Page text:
Drugs interfere with the way neurons send, receive, and process signals via neurotransmitters. Some drugs, such as marijuana and heroin, can activate neurons because their chemical structure mimics that of a natural neurotransmitter in the body. This allows the drugs to attach onto and activate the neurons.
Drugs interfere with the way neurons send, receive, and process signals via neurotransmitters. Every substance has slightly different effects on the brain, but all addictive drugs, including alcohol, opioids, and cocaine, produce a pleasurable surge of the neurotransmitter dopamine in a region of the brain called the basal ganglia; neurotransmitters are chemicals that transmit messages between nerve cells.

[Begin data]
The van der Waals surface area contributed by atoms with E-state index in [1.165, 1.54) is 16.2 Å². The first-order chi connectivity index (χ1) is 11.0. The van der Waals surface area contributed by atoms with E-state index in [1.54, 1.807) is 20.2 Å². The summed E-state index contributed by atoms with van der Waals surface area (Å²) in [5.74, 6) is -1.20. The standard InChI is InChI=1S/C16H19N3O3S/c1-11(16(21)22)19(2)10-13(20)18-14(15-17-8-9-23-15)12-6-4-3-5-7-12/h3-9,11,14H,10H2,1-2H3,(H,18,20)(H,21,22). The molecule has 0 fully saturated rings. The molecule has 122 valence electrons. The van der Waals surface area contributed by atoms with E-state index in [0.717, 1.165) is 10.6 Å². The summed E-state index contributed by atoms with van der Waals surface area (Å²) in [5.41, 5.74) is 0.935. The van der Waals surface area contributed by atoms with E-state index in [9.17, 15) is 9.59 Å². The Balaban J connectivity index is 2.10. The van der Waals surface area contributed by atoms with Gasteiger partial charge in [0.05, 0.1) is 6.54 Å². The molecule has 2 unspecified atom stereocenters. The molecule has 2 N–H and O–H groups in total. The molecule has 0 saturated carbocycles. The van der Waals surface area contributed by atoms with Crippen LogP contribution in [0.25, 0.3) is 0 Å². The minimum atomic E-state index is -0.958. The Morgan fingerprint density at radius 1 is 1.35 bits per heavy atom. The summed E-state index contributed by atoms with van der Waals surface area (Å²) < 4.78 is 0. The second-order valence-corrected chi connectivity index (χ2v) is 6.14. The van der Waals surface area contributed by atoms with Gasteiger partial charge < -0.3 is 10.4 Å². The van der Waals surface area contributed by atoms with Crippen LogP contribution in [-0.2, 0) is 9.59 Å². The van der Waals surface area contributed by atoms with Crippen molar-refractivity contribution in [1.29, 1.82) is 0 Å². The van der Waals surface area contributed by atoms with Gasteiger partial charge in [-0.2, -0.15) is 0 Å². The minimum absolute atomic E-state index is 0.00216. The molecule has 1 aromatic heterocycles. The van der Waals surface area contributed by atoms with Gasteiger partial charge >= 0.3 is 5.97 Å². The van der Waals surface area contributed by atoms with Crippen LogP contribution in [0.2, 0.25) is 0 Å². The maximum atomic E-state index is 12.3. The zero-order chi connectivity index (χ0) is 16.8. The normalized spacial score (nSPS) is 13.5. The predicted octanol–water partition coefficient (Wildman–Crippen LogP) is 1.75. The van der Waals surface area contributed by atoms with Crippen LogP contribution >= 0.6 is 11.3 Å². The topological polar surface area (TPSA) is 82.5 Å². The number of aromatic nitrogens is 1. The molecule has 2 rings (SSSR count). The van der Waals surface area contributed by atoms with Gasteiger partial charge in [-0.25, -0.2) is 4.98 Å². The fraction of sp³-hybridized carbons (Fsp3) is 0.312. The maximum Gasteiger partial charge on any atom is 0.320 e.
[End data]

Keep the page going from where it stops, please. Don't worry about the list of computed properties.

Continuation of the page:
naturally, through diet or exercise or drugs, specifically receptor antagonists
diet/exercise - diet is self explanatory, since a healthy diet would mean that your body would be balanced, and wouldn't struggle with producing NTs
drugs - any type of drug will mimic the behavior of NTs, but receptor antagonists specifically will increase the concentration of neurotransmitters in a synapse. Antagonists would block the receptors, and thus the NTs that were intended for the blocked space, will not have anywhere to go. As a result, the NTs will stay in the synapse, and cause an increase in the concentration of NTs.
ps: you'd have more luck asking this question in biology